Physicians need to review how their practice might be affected by the 2015 Medicare Physician Fee Schedule to offset any negative consequence.
November 2014 is the deadline for the Centers for Medicare & Medicaid Services (CMS) to finalize its fee schedule.
The impact of the proposed changes on healthcare professionals is a mixed bag. The good news for family physicians and internal medicine practitioners is an estimated increase in total allowed charges of 2 percent next year.November 2014 is the deadline for the Centers for Medicare & Medicaid Services (CMS) to finalize its fee schedule.
But because of a planned reclassification of practice expense, specialties expected to be hit hard next year include radiologists (-2 percent), radiation oncologists (-4 percent) and radiation therapy centers (-8 percent).
Chronic care management
Much of the increase for family physicians and internal medicine practitioners is expected to come from the CMS proposal to pay separately for non-face-to-face chronic care management services for Medicare beneficiaries with two or more significant chronic conditions.
These services include regular development and revision of a plan of care, communication with other treating health professionals and medication management.
CMS has set reimbursement at $41.92. Physicians can bill the new code if they have provided at least 20 minutes of chronic care management services for a qualified patient. Billing is limited to once every 30 days per patient.
Work the clinical staff members do under general supervision of a physician counts toward the 20 minutes. Direct on-site supervision by a provider is not required.
As proposed, physicians must have a certified electronic health record (EHR) system that meets meaningful-use requirements to qualify for reimbursement.
Value-based modifier effect
All physicians who receive payments under the 2015 Medicare Physician Fee Schedule will be critically affected. They include solo practitioners, groups of two or more and other eligible professionals, such as physician assistants and nurse practitioners.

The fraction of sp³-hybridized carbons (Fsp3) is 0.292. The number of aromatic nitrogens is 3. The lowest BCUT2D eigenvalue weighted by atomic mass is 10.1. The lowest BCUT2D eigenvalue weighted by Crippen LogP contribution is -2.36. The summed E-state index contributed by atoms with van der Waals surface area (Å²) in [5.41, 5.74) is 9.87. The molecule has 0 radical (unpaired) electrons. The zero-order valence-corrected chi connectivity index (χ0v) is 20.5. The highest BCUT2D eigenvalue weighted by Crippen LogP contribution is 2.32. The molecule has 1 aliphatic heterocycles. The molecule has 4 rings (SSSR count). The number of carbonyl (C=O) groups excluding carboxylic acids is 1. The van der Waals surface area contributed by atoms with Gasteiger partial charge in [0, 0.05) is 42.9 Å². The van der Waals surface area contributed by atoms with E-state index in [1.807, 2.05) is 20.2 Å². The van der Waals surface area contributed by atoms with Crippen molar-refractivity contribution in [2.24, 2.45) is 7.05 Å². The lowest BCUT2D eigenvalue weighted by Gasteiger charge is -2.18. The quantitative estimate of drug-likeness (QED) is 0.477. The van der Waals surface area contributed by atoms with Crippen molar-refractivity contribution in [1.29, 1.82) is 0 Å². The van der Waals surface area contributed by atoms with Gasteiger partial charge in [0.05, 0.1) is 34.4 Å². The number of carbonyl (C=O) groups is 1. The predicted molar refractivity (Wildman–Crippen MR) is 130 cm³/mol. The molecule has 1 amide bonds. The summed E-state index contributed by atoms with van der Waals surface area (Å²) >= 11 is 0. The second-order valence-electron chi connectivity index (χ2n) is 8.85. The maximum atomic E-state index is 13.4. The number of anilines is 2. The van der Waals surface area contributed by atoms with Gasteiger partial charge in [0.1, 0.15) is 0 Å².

Their performance for the year will be judged against the Medicare Physician Quality Reporting System (PQRS) cost and quality measures. The results will determine whether they will be rewarded for their performance or penalized in 2017.
Under the value-based modifier program, solo practitioners and groups under 10 reporting data on PQRS quality measures will be eligible for a bonus but will not be subject to a penalty.
However, those who don’t participate in PQRS or are low-performing in 2015 could risk losing 4 percent of their payments in 2017. Therefore, CMS is urging small groups and solo practitioners to participate in PQRS now.
Large groups will feel the effect of the value modifier program in 2015.
Payments to physicians in group practices of 100 or more that submit claims under one tax identification number will be adjusted next year based on their 2013 performance. The value modifier will apply to both participating and non-participating Medicare physicians.
And in 2016, the value modifier will be applied to physicians in groups of 10 or more based on 2014 performance.
All groups and solo practitioners should review the recently disseminated CMS Quality and Resource Use Report.
Based on 2013 data, the report contains performance information on the quality and cost measures used to calculate the value modifier, and it provides physicians with some insight as to how they will fare under the program.
For a complete review of the final 2015 Medicare Physician Fee Schedule, visit the CMS website at www.cms.gov.